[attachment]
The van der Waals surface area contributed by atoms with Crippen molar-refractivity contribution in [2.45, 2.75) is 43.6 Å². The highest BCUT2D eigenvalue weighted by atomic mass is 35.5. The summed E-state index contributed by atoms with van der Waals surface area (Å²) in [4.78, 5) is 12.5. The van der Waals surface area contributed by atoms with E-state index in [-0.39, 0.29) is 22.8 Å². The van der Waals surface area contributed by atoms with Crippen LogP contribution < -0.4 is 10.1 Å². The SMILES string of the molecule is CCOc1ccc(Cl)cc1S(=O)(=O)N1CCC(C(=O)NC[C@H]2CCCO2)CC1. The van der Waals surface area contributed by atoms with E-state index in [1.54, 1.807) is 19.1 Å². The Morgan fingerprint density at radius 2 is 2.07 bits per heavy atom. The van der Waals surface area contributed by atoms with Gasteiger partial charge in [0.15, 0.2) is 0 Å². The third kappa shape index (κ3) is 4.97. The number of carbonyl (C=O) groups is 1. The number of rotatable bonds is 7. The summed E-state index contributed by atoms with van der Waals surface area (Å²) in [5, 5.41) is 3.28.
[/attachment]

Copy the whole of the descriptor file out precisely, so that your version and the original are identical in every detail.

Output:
The van der Waals surface area contributed by atoms with Crippen molar-refractivity contribution in [2.45, 2.75) is 43.6 Å². The highest BCUT2D eigenvalue weighted by atomic mass is 35.5. The summed E-state index contributed by atoms with van der Waals surface area (Å²) in [4.78, 5) is 12.5. The van der Waals surface area contributed by atoms with E-state index in [-0.39, 0.29) is 22.8 Å². The van der Waals surface area contributed by atoms with Crippen LogP contribution < -0.4 is 10.1 Å². The SMILES string of the molecule is CCOc1ccc(Cl)cc1S(=O)(=O)N1CCC(C(=O)NC[C@H]2CCCO2)CC1. The van der Waals surface area contributed by atoms with E-state index in [1.54, 1.807) is 19.1 Å². The Morgan fingerprint density at radius 2 is 2.07 bits per heavy atom. The van der Waals surface area contributed by atoms with Gasteiger partial charge in [0.15, 0.2) is 0 Å². The third kappa shape index (κ3) is 4.97. The number of carbonyl (C=O) groups is 1. The number of rotatable bonds is 7. The summed E-state index contributed by atoms with van der Waals surface area (Å²) in [5, 5.41) is 3.28.